Am I technical enough? Are my user stories well written? Do I have a product roadmap? These are questions every product manager asks themselves constantly, on their track for the best position and career.
They are important skills that PMs often spend a lot of time learning, refining and advancing. However, being a good PM is much more than a toolkit of hard skills.
Soft skills enable us to work effectively with others. They are the characteristics that enable us to collaborate, communicate, and resolve conflict harmoniously. Soft skills establish an approach of teamwork, an experience of problem-solving, and a strong work ethic while building a business. The word “soft” can often be misleading, causing most to think that these skills are like extracurricular activities you put on a resume, a “nice to have” quality. But in fact they are the “real” skills product managers need the most.
My approach to hiring Product Managers, whether they are new to the trade and industry or tenured, is to always choose attitude over aptitude. On the surface, the perfect resume may include a degree in Computer Science, a list of software tools used, or maybe they even created their own app as a side project. But it doesn’t tell me if this candidate will thrive. We can teach how to map a good user journey, put a presentation together, or even basic engineering and coding. But it’s difficult to teach someone how to be empathetic, charismatic, and/or collaborative.
The strategies you are known for shouldn’t include only operational efficiency, and quantitative analysis, but also emotional availability to others and acquisition of the heart.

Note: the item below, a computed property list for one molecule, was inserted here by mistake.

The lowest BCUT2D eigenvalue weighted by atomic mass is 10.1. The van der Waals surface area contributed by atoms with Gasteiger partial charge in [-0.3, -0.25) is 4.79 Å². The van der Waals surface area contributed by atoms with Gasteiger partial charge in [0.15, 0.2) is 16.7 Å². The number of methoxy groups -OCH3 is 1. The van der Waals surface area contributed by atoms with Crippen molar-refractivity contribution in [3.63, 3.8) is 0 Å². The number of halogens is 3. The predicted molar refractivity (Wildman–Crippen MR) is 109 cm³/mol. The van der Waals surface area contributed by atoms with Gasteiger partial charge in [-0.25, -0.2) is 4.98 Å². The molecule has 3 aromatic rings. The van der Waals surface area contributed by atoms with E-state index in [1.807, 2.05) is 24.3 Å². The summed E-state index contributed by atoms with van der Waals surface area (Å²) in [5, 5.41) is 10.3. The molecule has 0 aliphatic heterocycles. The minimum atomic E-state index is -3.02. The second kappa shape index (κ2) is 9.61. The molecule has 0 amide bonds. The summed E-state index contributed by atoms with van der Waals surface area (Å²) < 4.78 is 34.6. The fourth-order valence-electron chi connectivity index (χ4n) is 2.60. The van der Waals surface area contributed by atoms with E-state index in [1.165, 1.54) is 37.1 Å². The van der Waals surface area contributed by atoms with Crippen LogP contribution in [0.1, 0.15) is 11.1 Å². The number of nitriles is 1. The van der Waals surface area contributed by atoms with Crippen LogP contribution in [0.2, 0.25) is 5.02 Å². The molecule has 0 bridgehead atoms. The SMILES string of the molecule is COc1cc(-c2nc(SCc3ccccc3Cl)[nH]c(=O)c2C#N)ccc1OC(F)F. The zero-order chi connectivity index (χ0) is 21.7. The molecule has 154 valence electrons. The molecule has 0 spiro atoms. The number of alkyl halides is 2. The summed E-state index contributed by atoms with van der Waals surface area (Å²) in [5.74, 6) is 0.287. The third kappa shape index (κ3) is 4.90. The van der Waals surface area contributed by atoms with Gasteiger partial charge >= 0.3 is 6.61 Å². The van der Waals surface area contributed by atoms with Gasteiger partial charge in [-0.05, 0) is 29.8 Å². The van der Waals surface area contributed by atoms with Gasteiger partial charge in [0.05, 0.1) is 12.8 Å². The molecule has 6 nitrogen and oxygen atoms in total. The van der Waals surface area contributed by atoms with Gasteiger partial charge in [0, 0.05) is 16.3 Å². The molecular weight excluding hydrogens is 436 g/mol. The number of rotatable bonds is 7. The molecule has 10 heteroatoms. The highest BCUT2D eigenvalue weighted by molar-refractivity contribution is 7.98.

And engagement shouldn’t be used only to retain customers. The design and sales teams will be happy to feel part of your plan to grow the brand.
I measure the real skills by asking things like:
‘Will they be a team player?’,
‘Are they eager to learn more?’,
‘How do they handle difficult situations?’,
‘Are they amicable and approachable?’
Cause above all, we are human first, we are our job after.
The good news, it’s not too late to learn, just add some curiosity. If you are curious, you have a growth mindset. If you ask yourself questions, challenge yourself, and explore your curiosity you can develop the emotional intelligence you need to be an effective manager.
Things you can ask yourself:
‘Do I actively listen to others?’,
‘How are my colleagues feeling about this?’,
‘What did I learn today that can be applied tomorrow?’
In a recent Product League webinar with Vivek Badi, author of “You: The Product, The real skills you need to be an effective Product Manager”, Vivek shared his strategy, vision, and tool for implementing soft skills.
Vivek believes that the crux of the product role is understanding others and yourself well enough to navigate politics and being comfortable with knowing that not everyone will be your friend, which is why EQ is so important.
He discussed his top 5 ways to increase Emotional Intelligence:
Know the impact your emotions have on others. We are allowed to have bad days, we don’t need to hide it, but let others know it has nothing to do with them or their work. Transparency is a step towards growth.